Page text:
Page:Southern Historical Society Papers volume 08.djvu/454
442 Southern Historical Society Papers.
tigation that the enemy is moving to his right, or is so strongly posted as to make your expedition inopportune, as its success in my opinion depends upon its secrecy, you will, after gaining all the information you can, resume your former position.
I am, with great respect, your obedient servant,
[Signed] R. E. LEE, Gen I.
In carrying out these instructions Stuart moved on the 13th directly northward, to create, if possible, the impression that he was destined to reinforce Jackson. His command consisted of 1200 men, selected from the 1st, 4th and 9th Virginia cavalry, and from the Jeff Davis legion ; and commanded by Colonels Fitz Lee, W. H. F. Lee and W. T. Martin. He was accompanied by one section of artillery under charge of Lieu- tenant James Breathed. He bivouacked the first night opposite Han- over Court-house, but early the next morning turned his course directly to the right. Up to this time no one beside himself had any true idea of the destination of the expedition ; but now the commandants of regiments were informed of the general objects to be attained, in order that their more intelligent co-operation might thereby be secured, Hanover Court-house was found to be in the possession of the enemy's cavalry; but while Stuart was making preparation to attack in rear as well as in front, the enemy withdrew towards Mechanicsville, and was allowed to pursue his way unmolested. At the Old Church occurred the only serious conflict during the expedition. Here Captain Royall, commanding two squadrons of the 5th Regular cavalry, attempted to dispute the way ; but he was completely routed and himself danger- ously wounded by Captain Latane's squadron of the 9th Viriginia cav- alry. In this charge the gallant Latane lost his life. This was the only casualty among the Southern cavalry.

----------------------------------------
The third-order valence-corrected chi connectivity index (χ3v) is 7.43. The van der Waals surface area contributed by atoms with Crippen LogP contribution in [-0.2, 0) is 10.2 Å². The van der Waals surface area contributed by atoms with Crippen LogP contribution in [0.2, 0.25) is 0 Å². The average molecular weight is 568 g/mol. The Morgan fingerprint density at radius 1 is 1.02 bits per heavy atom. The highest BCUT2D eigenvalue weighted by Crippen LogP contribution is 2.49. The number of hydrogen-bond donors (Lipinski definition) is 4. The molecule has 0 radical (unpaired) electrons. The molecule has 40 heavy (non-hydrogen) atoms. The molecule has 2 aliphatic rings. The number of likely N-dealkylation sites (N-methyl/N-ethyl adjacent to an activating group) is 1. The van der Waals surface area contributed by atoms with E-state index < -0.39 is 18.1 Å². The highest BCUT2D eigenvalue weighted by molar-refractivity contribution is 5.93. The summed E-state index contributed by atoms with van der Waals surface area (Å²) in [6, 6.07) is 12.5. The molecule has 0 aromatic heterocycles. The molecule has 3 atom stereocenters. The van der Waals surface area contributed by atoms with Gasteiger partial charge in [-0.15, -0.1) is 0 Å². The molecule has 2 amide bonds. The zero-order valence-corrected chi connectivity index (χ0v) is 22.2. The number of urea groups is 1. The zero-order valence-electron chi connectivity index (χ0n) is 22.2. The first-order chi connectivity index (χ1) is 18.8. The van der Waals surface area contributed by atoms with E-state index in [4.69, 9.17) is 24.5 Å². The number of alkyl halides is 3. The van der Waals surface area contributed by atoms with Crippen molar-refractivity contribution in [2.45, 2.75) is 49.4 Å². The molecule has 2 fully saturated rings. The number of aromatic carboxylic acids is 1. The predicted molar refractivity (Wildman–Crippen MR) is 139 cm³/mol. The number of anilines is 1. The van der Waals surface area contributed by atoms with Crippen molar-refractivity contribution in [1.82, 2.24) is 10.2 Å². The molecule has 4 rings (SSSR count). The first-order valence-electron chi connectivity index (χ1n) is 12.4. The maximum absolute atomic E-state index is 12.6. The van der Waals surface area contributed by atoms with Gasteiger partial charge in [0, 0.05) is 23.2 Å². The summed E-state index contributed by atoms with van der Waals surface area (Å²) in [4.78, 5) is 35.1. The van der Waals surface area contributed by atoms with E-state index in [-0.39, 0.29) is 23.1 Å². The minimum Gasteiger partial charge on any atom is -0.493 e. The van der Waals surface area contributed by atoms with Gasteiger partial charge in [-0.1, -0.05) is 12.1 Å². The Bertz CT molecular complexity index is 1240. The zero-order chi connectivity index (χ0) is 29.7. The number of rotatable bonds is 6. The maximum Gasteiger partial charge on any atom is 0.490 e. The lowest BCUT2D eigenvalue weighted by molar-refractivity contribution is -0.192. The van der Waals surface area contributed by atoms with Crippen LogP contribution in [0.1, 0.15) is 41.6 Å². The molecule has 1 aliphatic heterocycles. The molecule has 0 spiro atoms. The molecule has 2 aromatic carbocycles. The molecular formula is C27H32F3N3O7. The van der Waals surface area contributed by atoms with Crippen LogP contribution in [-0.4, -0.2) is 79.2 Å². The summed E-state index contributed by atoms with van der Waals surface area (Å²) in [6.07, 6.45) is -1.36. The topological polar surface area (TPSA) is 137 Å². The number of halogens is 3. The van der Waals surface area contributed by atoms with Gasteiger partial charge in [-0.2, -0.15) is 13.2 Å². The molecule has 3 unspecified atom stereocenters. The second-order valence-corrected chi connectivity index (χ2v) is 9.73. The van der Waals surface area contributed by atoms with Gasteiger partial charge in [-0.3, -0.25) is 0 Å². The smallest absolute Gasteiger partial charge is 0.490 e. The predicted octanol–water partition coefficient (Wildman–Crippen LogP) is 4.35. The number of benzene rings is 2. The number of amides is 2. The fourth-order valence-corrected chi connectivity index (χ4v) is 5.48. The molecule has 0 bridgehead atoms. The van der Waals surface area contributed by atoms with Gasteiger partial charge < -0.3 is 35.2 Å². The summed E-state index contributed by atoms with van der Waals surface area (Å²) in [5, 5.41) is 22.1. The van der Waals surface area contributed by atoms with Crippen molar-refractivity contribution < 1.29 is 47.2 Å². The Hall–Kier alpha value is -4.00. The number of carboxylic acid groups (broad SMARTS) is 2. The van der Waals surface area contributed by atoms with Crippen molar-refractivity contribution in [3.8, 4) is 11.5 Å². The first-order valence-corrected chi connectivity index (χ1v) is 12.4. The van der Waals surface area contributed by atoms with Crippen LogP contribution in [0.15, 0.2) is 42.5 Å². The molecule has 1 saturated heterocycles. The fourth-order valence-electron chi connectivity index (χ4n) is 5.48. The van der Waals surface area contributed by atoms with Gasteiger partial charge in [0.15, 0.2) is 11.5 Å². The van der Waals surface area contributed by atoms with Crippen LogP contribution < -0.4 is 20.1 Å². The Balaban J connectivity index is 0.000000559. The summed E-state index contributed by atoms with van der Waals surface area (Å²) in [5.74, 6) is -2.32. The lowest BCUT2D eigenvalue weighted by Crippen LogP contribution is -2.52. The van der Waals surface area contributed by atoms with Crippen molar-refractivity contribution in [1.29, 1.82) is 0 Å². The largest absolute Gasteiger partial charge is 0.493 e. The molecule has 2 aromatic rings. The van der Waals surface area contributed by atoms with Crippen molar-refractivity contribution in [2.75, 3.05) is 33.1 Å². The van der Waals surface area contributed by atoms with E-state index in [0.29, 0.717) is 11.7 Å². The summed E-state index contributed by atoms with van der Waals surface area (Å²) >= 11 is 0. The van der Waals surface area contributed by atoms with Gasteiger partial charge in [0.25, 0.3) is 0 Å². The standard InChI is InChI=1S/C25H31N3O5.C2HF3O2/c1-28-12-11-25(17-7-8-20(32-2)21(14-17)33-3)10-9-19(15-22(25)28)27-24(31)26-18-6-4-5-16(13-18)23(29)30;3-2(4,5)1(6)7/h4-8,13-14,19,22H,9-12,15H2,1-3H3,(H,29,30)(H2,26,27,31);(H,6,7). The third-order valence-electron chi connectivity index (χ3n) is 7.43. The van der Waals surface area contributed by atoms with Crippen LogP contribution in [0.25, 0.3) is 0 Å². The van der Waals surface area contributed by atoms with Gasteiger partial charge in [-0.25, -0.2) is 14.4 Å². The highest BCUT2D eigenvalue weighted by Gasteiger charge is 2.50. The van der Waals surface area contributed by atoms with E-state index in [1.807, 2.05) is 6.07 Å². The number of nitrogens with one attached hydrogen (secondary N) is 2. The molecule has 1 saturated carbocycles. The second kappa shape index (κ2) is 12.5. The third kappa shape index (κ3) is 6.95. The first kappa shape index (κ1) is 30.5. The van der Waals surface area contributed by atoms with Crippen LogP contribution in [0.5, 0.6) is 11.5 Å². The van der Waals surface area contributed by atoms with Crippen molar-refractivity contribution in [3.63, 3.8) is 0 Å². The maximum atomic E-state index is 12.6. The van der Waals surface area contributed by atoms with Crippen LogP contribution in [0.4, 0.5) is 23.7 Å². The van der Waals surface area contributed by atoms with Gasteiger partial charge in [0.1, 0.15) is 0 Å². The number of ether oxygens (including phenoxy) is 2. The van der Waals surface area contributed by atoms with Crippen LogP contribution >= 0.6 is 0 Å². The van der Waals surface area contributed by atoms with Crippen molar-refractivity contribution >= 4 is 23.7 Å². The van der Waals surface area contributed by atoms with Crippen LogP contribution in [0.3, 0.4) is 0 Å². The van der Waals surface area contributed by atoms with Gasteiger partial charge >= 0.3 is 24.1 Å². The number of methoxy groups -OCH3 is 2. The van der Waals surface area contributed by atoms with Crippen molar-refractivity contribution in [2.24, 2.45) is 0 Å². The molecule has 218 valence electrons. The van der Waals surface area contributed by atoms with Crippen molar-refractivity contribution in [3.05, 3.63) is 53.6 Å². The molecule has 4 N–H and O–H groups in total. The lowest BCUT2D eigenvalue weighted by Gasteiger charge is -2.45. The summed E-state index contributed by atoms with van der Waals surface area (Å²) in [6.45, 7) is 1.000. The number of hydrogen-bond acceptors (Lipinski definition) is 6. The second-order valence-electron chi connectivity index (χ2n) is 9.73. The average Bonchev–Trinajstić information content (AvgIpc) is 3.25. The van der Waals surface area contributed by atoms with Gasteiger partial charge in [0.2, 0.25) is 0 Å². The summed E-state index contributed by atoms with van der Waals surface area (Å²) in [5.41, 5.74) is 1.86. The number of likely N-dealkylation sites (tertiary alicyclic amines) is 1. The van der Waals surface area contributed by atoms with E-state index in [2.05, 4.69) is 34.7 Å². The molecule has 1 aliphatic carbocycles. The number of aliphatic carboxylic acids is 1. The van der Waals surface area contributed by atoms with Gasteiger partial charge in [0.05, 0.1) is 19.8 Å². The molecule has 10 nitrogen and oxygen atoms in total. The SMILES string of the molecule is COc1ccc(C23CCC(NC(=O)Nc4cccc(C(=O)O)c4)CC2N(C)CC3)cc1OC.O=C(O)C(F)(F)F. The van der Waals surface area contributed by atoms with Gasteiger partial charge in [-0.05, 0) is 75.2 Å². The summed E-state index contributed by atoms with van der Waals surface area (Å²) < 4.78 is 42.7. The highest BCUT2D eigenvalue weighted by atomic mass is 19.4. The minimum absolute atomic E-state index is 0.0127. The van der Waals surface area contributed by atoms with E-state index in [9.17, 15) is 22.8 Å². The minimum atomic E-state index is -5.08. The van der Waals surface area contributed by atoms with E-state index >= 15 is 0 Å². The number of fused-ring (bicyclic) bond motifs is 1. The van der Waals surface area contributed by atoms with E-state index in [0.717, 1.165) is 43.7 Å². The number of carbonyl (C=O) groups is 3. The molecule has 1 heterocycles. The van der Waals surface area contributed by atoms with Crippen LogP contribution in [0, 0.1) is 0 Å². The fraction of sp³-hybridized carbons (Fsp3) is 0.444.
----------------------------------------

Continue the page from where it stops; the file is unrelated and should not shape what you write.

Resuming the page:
Stuart had now penetrated to the rear of the Federal army, and was directly upon its line of communication with the York river. The information he had gained definitely accomplished the prime object of his expedition. He had located the camps of the enemy, and had ascertained that the Federal right flank was not extended as General Lee feared was the case, and that the way was clear for Jackson to fol- low in his footsteps. But now the question must be decided how he could with safety return from his dangerous situation. To retrace his steps he must of necessity pass through Hanover Court-house, with the South Anna river on his right, now swollen and impassable from heavy rains. The Federal cavalry encountered there in the morning had doubtless conveyed information of his movements to their main body,